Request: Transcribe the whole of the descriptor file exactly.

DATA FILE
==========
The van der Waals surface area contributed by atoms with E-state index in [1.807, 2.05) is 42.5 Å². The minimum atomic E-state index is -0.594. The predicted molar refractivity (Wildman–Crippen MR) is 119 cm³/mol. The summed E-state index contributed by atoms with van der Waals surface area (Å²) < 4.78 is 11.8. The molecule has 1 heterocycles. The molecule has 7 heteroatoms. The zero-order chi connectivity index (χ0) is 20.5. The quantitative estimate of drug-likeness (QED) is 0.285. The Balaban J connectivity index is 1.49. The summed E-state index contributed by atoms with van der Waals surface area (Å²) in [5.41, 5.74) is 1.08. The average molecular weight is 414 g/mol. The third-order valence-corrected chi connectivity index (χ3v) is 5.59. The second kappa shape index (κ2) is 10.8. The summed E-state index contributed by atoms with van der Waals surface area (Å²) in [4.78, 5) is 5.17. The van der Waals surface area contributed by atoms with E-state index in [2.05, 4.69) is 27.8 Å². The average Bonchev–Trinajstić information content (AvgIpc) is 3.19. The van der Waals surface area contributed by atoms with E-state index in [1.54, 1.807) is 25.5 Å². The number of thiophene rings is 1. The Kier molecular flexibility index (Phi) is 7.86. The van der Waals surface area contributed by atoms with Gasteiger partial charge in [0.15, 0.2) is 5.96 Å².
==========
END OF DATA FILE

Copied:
The van der Waals surface area contributed by atoms with E-state index in [1.807, 2.05) is 42.5 Å². The minimum atomic E-state index is -0.594. The predicted molar refractivity (Wildman–Crippen MR) is 119 cm³/mol. The summed E-state index contributed by atoms with van der Waals surface area (Å²) < 4.78 is 11.8. The molecule has 1 heterocycles. The molecule has 7 heteroatoms. The zero-order chi connectivity index (χ0) is 20.5. The quantitative estimate of drug-likeness (QED) is 0.285. The Balaban J connectivity index is 1.49. The summed E-state index contributed by atoms with van der Waals surface area (Å²) in [5.41, 5.74) is 1.08. The average molecular weight is 414 g/mol. The third-order valence-corrected chi connectivity index (χ3v) is 5.59. The second kappa shape index (κ2) is 10.8. The summed E-state index contributed by atoms with van der Waals surface area (Å²) in [4.78, 5) is 5.17. The van der Waals surface area contributed by atoms with E-state index in [2.05, 4.69) is 27.8 Å². The average Bonchev–Trinajstić information content (AvgIpc) is 3.19. The van der Waals surface area contributed by atoms with E-state index in [1.54, 1.807) is 25.5 Å². The number of thiophene rings is 1. The Kier molecular flexibility index (Phi) is 7.86. The van der Waals surface area contributed by atoms with Gasteiger partial charge in [0.15, 0.2) is 5.96 Å².